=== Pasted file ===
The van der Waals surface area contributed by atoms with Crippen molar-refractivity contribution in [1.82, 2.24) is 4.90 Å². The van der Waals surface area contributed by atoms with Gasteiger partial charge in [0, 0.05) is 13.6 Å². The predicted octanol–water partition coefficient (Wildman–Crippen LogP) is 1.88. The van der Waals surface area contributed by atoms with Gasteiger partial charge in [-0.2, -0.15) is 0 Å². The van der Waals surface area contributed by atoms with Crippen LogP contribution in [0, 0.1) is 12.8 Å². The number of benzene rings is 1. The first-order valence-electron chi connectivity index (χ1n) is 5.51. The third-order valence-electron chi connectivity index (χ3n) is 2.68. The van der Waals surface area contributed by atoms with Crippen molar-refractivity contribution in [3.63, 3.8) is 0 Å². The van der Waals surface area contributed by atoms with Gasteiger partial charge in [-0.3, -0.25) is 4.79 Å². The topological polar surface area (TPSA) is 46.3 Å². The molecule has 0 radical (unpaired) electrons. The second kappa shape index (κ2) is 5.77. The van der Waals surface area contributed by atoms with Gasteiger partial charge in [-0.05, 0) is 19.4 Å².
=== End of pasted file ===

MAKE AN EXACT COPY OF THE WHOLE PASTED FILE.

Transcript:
The van der Waals surface area contributed by atoms with Crippen molar-refractivity contribution in [1.82, 2.24) is 4.90 Å². The van der Waals surface area contributed by atoms with Gasteiger partial charge in [0, 0.05) is 13.6 Å². The predicted octanol–water partition coefficient (Wildman–Crippen LogP) is 1.88. The van der Waals surface area contributed by atoms with Gasteiger partial charge in [-0.2, -0.15) is 0 Å². The van der Waals surface area contributed by atoms with Crippen LogP contribution in [0, 0.1) is 12.8 Å². The number of benzene rings is 1. The first-order valence-electron chi connectivity index (χ1n) is 5.51. The third-order valence-electron chi connectivity index (χ3n) is 2.68. The van der Waals surface area contributed by atoms with Crippen molar-refractivity contribution in [3.63, 3.8) is 0 Å². The van der Waals surface area contributed by atoms with Gasteiger partial charge in [-0.3, -0.25) is 4.79 Å². The topological polar surface area (TPSA) is 46.3 Å². The molecule has 0 radical (unpaired) electrons. The second kappa shape index (κ2) is 5.77. The van der Waals surface area contributed by atoms with Gasteiger partial charge in [-0.05, 0) is 19.4 Å².